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The Skin as Our Integument Help (page 2)

By — McGraw-Hill Professional
Updated on Aug 30, 2011

The Dermis As Our Tough Main “skin”

True to its name, the epidermis literally lies “upon” ( epi -) the dermis ( DER -mis). The dermis is the main, fiber-rich, connective tissue portion of the skin. The dermis is especially rich in a dense network of collagen ( CALL -uh-jen) fibers . The word collagen translates to mean “glue” ( coll ) “producer” (- gen ). Collagen fibers are thick, tough, unbranched fibers that have a high tensile ( TEN -sil) strength ; that is, they have a great ability to resist pulling or “tension” ( tens ) forces. [ Study suggestion: Place two fingers on the skin of your forearm. Now, gently try to stretch your skin between your fingertips. Feel the resistance to stretching, the tensile strength, that is being exerted? This glue-like function is mainly the result of the thousands of collagen fibers running like a tough, woven basket throughout your dermis.]

One important type of structure found within the dermis is the hair follicle ( FAHL -uh-kul). As evident from Figure 13.1, the hair follicle is a “little bag” lined by a membrane, and containing a hair. The base of the hair follicle lies in the dermis. The hair, itself, is basically a flexible rod of tightly packed, keratin-stuffed squamae. Arranged around the base of the hair follicle is a sensory nerve basket . [ Study suggestion: Without touching your skin, gently stroke the hairs on your forearm. What do you feel – a tickling, tingling sensation? This reveals the main function of hairs: touch sensations.]

There are many other types of sensory receptors located within the dermis. Besides receptors for the sense of touch, there are those for pressure, pain, cold, heat, and vibration.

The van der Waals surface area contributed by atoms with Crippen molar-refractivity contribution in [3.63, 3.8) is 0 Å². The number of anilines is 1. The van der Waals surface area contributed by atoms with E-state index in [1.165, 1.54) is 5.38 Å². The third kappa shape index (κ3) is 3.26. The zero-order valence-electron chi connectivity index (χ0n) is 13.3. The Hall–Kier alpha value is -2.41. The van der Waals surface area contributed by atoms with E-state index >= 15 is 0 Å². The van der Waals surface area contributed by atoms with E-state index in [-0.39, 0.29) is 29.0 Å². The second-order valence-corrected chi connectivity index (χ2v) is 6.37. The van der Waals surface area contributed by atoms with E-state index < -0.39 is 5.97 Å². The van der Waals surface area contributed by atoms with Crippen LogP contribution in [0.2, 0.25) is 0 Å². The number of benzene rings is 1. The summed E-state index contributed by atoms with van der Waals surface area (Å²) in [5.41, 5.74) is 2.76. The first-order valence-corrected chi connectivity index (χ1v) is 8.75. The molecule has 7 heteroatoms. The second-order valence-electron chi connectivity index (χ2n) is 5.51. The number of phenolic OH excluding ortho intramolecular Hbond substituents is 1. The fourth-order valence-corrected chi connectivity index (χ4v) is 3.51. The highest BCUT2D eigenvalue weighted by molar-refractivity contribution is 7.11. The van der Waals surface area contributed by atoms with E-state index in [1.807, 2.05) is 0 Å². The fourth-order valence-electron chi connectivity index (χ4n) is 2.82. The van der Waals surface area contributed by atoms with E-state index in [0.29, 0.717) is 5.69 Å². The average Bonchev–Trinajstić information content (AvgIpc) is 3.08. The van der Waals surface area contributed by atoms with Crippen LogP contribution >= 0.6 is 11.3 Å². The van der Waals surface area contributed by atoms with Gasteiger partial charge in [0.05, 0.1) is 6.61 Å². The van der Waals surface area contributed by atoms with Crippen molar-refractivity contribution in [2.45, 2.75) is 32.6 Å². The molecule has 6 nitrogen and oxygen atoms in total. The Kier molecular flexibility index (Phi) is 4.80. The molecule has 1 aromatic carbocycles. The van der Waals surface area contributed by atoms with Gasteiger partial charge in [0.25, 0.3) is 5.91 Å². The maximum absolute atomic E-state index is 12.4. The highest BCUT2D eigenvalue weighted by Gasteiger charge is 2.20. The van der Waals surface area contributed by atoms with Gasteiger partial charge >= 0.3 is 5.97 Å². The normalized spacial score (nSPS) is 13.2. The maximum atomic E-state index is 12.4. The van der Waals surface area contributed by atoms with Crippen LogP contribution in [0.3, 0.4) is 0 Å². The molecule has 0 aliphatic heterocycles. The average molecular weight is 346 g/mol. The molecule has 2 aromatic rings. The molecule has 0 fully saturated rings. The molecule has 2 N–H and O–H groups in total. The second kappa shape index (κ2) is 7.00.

One of the most critical functions of the dermis is its role in thermoregulation ( THER -moh-reg-you- LAY -shun). By thermoregulation, we mean the “regulation” or control of “heat” (therm): specifically, the control of internal body temperature. Way back in Chapter 1, we talked about the homeostasis or relative constancy of oral body temperature, measured in units of degrees Fahrenheit. This homeostasis (relative constancy) of oral body temperature is another term for thermoregulation. It was represented symbolically by an S-shaped curve shown back in Figure 1.2 (A):

Skins and Skeletons “Ain’t We Just Peachy?”: The Skin as Our Integument The Dermis As Our Tough Main “skin”

Figure 13.2 reveals what happens when the oral body temperature of a human or other homeothermic animal rises towards the upper limit of its normal range. (This temperature boost often occurs during heavy exercising.) In the dermis, two critical events kick in. The sweat glands increase their secretion of sweat into the sweat ducts, which then moves up and out onto the surface of the skin through sweat pores. The excess body heat essentially boils the watery sweat from the skin surface, causing it to evaporate into the air. This net heat loss helps to lower the oral body temperature.

A second chain of physiological events involve vasodilation ( vase -oh-die- LAY -shun) – the “process of” (-tion) blood “vessel” (vas) “widening” (dilat). As the body gets hotter, the blood vessels in the dermis vasodilate ( vase -oh- DIE -late), becoming wider. This allows more hot blood to circulate from the deep core of the body, and flow more freely into the vessels of the skin. Much more heat is then lost by radiation, the movement of heat waves or rays from the hot blood in the skin out into the cooler air surrounding the body.

By both of these means combined (increased evaporation from sweat + increased heat loss by radiation from the blood), oral body temperature is eventually brought back down to its average, long-term level (about 98.6 degrees Fahrenheit in most human beings). And thermoregulation, or homeostasis of oral body temperature, is thereby achieved.

Skins and Skeletons “Ain’t We Just Peachy?”: The Skin as Our Integument The Dermis As Our Tough Main “skin”

Fig. 13.2 Thermoregulation: Keeping our body heat within range.

 

Practice problems for these concepts can be found at:  Skins And Skeletons Test

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